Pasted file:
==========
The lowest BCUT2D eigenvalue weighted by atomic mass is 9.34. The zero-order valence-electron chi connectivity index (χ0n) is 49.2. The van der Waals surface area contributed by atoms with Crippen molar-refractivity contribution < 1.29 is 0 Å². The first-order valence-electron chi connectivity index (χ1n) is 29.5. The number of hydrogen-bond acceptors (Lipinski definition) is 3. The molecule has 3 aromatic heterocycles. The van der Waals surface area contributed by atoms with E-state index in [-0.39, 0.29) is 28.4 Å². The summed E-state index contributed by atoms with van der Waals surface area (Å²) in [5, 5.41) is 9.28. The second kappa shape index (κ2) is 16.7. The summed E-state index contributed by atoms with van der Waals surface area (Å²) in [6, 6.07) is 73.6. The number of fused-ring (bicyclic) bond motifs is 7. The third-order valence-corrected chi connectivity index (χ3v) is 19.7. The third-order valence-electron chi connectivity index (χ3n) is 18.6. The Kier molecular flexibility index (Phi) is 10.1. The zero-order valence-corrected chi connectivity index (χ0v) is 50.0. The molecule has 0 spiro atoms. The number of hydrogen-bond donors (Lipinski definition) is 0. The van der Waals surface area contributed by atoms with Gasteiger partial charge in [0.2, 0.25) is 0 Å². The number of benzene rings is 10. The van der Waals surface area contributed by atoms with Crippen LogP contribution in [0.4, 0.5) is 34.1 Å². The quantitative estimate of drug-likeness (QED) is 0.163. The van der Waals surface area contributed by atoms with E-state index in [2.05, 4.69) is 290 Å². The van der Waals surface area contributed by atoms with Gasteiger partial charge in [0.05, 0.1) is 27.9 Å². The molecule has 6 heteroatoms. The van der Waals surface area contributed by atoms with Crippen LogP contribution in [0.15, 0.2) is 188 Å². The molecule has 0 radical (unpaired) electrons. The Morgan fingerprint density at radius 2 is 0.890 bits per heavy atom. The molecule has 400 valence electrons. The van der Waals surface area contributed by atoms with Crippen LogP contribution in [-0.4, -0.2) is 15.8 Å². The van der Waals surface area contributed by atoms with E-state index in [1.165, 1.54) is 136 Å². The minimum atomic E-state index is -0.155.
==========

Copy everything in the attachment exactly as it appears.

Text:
The lowest BCUT2D eigenvalue weighted by atomic mass is 9.34. The zero-order valence-electron chi connectivity index (χ0n) is 49.2. The van der Waals surface area contributed by atoms with Crippen molar-refractivity contribution < 1.29 is 0 Å². The first-order valence-electron chi connectivity index (χ1n) is 29.5. The number of hydrogen-bond acceptors (Lipinski definition) is 3. The molecule has 3 aromatic heterocycles. The van der Waals surface area contributed by atoms with E-state index in [-0.39, 0.29) is 28.4 Å². The summed E-state index contributed by atoms with van der Waals surface area (Å²) in [5, 5.41) is 9.28. The second kappa shape index (κ2) is 16.7. The summed E-state index contributed by atoms with van der Waals surface area (Å²) in [6, 6.07) is 73.6. The number of fused-ring (bicyclic) bond motifs is 7. The third-order valence-corrected chi connectivity index (χ3v) is 19.7. The third-order valence-electron chi connectivity index (χ3n) is 18.6. The Kier molecular flexibility index (Phi) is 10.1. The zero-order valence-corrected chi connectivity index (χ0v) is 50.0. The molecule has 0 spiro atoms. The number of hydrogen-bond donors (Lipinski definition) is 0. The van der Waals surface area contributed by atoms with Gasteiger partial charge in [0.2, 0.25) is 0 Å². The number of benzene rings is 10. The van der Waals surface area contributed by atoms with Crippen LogP contribution in [0.4, 0.5) is 34.1 Å². The quantitative estimate of drug-likeness (QED) is 0.163. The van der Waals surface area contributed by atoms with E-state index in [2.05, 4.69) is 290 Å². The van der Waals surface area contributed by atoms with Gasteiger partial charge in [0.05, 0.1) is 27.9 Å². The molecule has 6 heteroatoms. The van der Waals surface area contributed by atoms with Crippen LogP contribution in [0.15, 0.2) is 188 Å². The molecule has 0 radical (unpaired) electrons. The Morgan fingerprint density at radius 2 is 0.890 bits per heavy atom. The molecule has 400 valence electrons. The van der Waals surface area contributed by atoms with Crippen LogP contribution in [-0.4, -0.2) is 15.8 Å². The van der Waals surface area contributed by atoms with E-state index in [1.165, 1.54) is 136 Å². The minimum atomic E-state index is -0.155.